What could be nicer on a cold day when you don’t feel so hot than a cup of tea? Make your own infusions, which are water-based herb extracts, by simply pouring water over a medicinal and allowing it to sit for a while. (Do this when plants are delicate or aromatic for maximum effects.)
According to Western Herbs According to Traditional Chinese Medicine: A Practitioner’s Guide, by Thomas Avery Garran, hot infusions are used for lighter plant material, such as flower and leaf that is delicate and may contain essential oils that would evaporate in a decoction. To make a hot infusion, pour boiling water over a single herb or mixture of herbs in a cup, or teapot, or tea strainer. Allow the vessel to stand, covered, for 3 to 30 minutes. The length of time is primarily determined by the plant, which has a lot to do with what you are trying to extract. Flower petals require a very short infusion time, while aromatic roots, such as aucklandia, will require a much longer steeping.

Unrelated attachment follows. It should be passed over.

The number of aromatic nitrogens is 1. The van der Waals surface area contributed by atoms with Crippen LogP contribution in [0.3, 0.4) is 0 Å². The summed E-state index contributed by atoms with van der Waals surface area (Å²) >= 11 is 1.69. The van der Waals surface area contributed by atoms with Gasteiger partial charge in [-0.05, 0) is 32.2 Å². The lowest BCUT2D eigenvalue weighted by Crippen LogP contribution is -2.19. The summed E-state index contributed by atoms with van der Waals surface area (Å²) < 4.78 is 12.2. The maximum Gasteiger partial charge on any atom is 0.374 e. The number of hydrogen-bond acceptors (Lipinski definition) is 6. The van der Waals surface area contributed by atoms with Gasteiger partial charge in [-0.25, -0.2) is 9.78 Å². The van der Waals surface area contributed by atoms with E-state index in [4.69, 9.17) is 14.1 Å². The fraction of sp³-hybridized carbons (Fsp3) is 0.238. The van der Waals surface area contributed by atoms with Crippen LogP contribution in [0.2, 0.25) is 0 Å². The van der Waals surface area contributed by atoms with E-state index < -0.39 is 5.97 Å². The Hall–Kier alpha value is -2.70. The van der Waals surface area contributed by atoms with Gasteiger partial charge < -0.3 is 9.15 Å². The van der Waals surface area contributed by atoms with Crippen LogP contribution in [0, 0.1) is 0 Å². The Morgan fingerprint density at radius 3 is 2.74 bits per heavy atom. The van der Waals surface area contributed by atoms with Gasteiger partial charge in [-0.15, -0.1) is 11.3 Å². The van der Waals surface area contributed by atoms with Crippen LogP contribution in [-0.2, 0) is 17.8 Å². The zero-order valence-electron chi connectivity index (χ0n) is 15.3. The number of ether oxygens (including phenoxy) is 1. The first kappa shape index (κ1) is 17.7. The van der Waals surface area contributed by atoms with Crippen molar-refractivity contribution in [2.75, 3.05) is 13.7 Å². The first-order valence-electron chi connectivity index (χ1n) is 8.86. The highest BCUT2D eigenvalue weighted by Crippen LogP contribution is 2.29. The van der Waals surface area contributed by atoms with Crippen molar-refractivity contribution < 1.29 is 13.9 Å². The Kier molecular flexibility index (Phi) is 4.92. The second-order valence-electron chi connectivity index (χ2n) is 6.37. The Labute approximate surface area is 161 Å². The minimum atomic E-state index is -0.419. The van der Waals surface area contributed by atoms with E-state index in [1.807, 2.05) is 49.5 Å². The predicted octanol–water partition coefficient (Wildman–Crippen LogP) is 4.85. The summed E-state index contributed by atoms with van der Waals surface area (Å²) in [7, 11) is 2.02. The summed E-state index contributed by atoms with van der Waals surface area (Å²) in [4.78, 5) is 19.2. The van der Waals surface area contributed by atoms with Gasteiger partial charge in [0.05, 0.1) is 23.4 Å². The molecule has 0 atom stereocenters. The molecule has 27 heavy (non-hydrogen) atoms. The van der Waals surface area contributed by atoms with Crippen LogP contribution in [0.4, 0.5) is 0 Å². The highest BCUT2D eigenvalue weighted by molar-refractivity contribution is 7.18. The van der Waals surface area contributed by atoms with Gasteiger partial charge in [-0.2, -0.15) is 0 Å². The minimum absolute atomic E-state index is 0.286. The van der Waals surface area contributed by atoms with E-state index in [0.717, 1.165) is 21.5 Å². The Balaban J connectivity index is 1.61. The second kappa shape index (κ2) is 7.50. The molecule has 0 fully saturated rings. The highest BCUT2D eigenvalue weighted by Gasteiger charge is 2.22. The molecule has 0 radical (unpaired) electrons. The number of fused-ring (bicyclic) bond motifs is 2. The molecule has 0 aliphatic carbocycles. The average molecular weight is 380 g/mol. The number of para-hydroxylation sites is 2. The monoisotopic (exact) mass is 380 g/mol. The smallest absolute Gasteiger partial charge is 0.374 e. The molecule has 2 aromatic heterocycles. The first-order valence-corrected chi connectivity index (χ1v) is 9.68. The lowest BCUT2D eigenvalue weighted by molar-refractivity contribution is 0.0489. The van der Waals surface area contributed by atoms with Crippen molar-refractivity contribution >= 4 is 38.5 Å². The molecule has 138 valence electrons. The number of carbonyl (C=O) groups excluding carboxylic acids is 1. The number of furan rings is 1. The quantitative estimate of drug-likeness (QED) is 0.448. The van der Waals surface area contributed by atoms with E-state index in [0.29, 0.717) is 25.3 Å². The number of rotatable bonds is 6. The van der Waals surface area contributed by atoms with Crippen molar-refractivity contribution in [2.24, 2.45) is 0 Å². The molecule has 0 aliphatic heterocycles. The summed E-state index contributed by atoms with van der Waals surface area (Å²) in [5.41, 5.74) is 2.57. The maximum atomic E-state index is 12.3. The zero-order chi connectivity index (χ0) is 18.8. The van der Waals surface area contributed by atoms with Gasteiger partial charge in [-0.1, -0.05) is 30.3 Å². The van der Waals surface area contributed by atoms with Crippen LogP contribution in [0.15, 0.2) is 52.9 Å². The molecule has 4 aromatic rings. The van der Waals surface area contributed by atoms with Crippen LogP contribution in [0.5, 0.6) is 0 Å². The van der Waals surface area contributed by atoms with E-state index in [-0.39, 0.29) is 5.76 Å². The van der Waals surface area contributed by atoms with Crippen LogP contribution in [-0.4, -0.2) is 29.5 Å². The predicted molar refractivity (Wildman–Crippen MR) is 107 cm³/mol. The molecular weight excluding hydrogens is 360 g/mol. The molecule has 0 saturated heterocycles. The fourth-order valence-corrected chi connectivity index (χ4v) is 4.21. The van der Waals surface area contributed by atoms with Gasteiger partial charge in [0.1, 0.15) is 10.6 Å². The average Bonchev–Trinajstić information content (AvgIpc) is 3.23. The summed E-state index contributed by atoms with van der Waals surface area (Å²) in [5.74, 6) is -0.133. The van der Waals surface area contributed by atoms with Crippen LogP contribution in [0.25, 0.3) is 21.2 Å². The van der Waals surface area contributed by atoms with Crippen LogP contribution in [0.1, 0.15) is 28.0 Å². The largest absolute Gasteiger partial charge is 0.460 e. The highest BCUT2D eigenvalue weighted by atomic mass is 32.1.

Cold infusions are used less frequently, but when applied properly, can be of equal therapeutic value. Cold infusions are useful for processing herbs containing constituents that may be sensitive to heat. For example, heat destroys the cyanogenic glycosides in wild cherry bark, so the bark is infused overnight in cold water. Herbs with a high starch or mucilage content are also better extracted with cold water.
Try this classic diaphoretic infusion, from Western Herbs According to Traditional Chinese Medicine.
1 part elder flowers
1 part peppermint
1 part yarrow
20 parts boiling water
Place the herb in a pot, pour boiling water over it and allow to stand for 30 minutes. This infusion should be drunk warm by the cupful as frequently as desired. Instruct the patient to bundle up to encourage diaphoresis. This formula, a good example of a classic infusion, is useful for colds and influenza with symptoms such as sore throat and fever with little or no sweating. For chills, add 1 to 3 parts fresh ginger to the above formula.